The Think Tank formed around the recognition of a single phenomenon that we see present in each of the organizations or institutions we work in as activists: the presence of the “neutral” voice. The neutral voice is the voice of one who assumes some position of power in a group (usually the “benign” mediator/facilitator), but refuses to lead, or acknowledge his power. The neutral voice plays both sides of the field as it suits his own purpose, which is to remain a central figure in the process. The neutral voice often impedes upon any progress that might be made because the neutral voice avoids conflict. But the neutral voice is never neutral; he promotes his agenda through a series of indiscernible nudges rather than through outright leadership. In the participatory processes we are involved with this neutral voice is omnipresent.

This epidemic of neutrality informed the way in which the Think Tank organized itself. Each member (a word we use cautiously, though have no replacement for) self-appoints his own distinct Directorship. A Director’s title exposes biases, revealing the Director’s position in the context of an investigation. So we immediately declared our own respective agendas and made it a prerequisite of participation that any other self-appointed Directors do so as well.

One of the forms we created was the Publicly Held Private Meeting (PHPM). These are performative and collaborative site-specific interventions, and a format that we have used frequently in our investigations of contemporary urban issues in Philadelphia. Living, working, and organizing in Philadelphia, we rely on an intimate knowledge of the city in order to initiate and faciliate these dialogical projects. This knowledge is often gained over time through research, observation, and by virtue of simply sharing and negotiating space with others.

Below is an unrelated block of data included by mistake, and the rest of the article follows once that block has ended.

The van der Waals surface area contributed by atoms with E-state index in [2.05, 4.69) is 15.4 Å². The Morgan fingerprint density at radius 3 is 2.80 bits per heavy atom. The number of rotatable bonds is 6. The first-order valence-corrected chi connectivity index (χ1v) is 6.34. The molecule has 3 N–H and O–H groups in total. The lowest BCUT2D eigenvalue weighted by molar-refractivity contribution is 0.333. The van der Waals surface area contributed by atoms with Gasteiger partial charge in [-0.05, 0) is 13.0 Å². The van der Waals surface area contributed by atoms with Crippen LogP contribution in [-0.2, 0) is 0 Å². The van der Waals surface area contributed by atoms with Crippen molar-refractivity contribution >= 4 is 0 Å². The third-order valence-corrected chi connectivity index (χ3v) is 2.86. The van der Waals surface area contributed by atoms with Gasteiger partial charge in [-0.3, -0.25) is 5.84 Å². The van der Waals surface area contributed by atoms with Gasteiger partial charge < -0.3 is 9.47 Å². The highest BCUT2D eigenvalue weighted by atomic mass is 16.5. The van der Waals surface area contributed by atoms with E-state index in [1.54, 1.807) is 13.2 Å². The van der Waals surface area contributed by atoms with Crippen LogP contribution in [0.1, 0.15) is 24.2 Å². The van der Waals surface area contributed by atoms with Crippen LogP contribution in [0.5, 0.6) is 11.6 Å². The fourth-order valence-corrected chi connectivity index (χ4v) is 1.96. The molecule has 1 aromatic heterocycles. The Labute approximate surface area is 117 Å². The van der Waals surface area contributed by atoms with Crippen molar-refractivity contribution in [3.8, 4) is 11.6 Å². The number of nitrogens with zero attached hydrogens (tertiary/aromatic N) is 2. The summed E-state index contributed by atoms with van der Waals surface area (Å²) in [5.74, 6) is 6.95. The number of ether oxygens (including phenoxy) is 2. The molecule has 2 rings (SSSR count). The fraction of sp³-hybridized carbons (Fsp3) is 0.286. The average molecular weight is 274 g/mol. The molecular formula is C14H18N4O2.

In these investigations we are also careful to implicate ourselves as artists, if necessary. For example: the current Directors all live in or around a gentrifying neighborhood in Philadelphia called Fishtown. In addition to the claimed “organic” process whereby artists are “pioneers” in the process of gentrification, there is also a formal mandate by the City of Philadelphia to transform the neighborhood of Fishtown into an “arts corridor.” So whether we came here because it was affordable, or because there were other artists we knew here, does not matter. We are implicated in the process, and it is certain that our presence will be used by the city to further its project (here we are back at the neoliberal city). So the investigation that occurs during a PHPM is understood through the exposure of each Director’s agenda via their title, but also through the implication of our presence in this neighborhood as both newcomers and artists. Teddy [Cruz] writes, “Since when are we all not implicated in the power structure?” The Directors understand this question and use self-exposure as an attempt not to diffuse power but to acknowledge and make visible the power and privilege we each wield and benefit from.

As activists, Teddy’s [Cruz] conception of “critical proximity” describes our point of entry into situations and institutions where we engage directly with “conflictual participation,” where we challenge power head on, where we expose the “power inscribed on the territory.” But this notion of “critical proximity” is also employed in our art practice, via our Directorships, to dissect the structure of power and the ways in which institutions manage space and populations. By examining spatial issues in a PHPM, at the site of contention, via a model of self-exposure, we hope to generate constructive dialogue that might bring to light new forms of action. But we also hope that our physical occupation of a site, and our engagements with those on or near the site, might create a spatial and psychic tear that exposes the very structures that orchestrate spatial injustice. Occupying the space in between our art and activist practices, we have found these onsite conversations, the PHPM, instrumental in reciprocally illuminating the strengths and weaknesses of each practice taken on its own. Perhaps, ultimately, art and activist practices need not be fully integrated, but exist, too, in “critical proximity” to one another so that we might create “counter procedures that can generate new models of possibility.”